How could you leave and go where? When in your mind you are worthless. A piece of crap and not even your own mother or husband loves you. How or where will you get support? You have no trust in people because these people who are supposed to love you DON'T so why would you expect a stranger on the end of a phone to help?

I was beaten when 26 weeks pregnant and admitted to hospital they did not expect the baby to survive, but he did - the bruises on my face in the shape of fingers set alarm bells ringing and social services were called to take my two toddlers away - the police asked me about bruises to my back, knees, arms and face and still I said nothing. I was a robot, I only knew how to comply. When asked what I thought I was empty and had nothing to say.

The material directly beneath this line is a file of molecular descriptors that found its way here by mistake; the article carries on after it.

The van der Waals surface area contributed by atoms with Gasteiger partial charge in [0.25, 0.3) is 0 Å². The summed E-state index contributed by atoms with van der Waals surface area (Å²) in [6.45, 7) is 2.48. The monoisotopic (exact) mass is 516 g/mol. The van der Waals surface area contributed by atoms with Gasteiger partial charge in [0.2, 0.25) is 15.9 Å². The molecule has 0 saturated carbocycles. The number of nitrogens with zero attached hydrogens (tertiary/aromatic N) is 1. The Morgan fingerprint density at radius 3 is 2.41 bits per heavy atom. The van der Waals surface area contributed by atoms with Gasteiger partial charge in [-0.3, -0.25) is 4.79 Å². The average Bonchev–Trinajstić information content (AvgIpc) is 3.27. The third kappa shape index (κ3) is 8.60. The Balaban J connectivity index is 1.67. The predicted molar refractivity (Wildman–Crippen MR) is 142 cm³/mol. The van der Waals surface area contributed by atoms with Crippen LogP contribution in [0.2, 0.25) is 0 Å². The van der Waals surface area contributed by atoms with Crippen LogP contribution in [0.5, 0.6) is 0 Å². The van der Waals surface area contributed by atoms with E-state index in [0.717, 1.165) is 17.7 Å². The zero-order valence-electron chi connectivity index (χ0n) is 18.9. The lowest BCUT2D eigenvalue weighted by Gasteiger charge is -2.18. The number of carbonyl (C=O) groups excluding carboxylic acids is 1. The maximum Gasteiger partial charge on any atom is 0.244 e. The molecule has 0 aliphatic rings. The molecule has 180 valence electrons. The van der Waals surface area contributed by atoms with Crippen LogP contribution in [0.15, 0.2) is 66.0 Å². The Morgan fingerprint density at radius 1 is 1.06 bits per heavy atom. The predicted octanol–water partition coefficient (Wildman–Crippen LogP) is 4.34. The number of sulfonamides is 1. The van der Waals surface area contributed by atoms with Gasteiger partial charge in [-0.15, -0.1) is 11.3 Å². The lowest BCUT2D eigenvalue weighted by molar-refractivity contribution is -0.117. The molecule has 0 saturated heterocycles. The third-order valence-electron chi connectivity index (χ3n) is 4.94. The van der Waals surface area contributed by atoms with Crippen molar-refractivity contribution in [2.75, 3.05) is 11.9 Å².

Because I was dead inside.

The best thing I ever did was leave and divorce that pig, that poor excuse of a man. I was a coward though he was sent to prison for a fraud offense and I saw my chance and took it  ;D

In Lak'ech Ala K'in

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whirlpool

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Re: Why domestic violence victims don't leave
« Reply #39 on: January 14, 2014, 08:22:29 PM »
Wow, Contorted Willow you list every reason so beautifully, that is quite a talent with such an ugly subject.

If I told people he hit me, that would mean I would have to admit I was not loved by the very man that should love me. I was also unable to tell people when I was a child that my mother did not love me because I would have to admit that the woman who should love me the most did not love me and there you have it. In my mind I was completely unlovable. Shame keeps you from leaving in my opinion.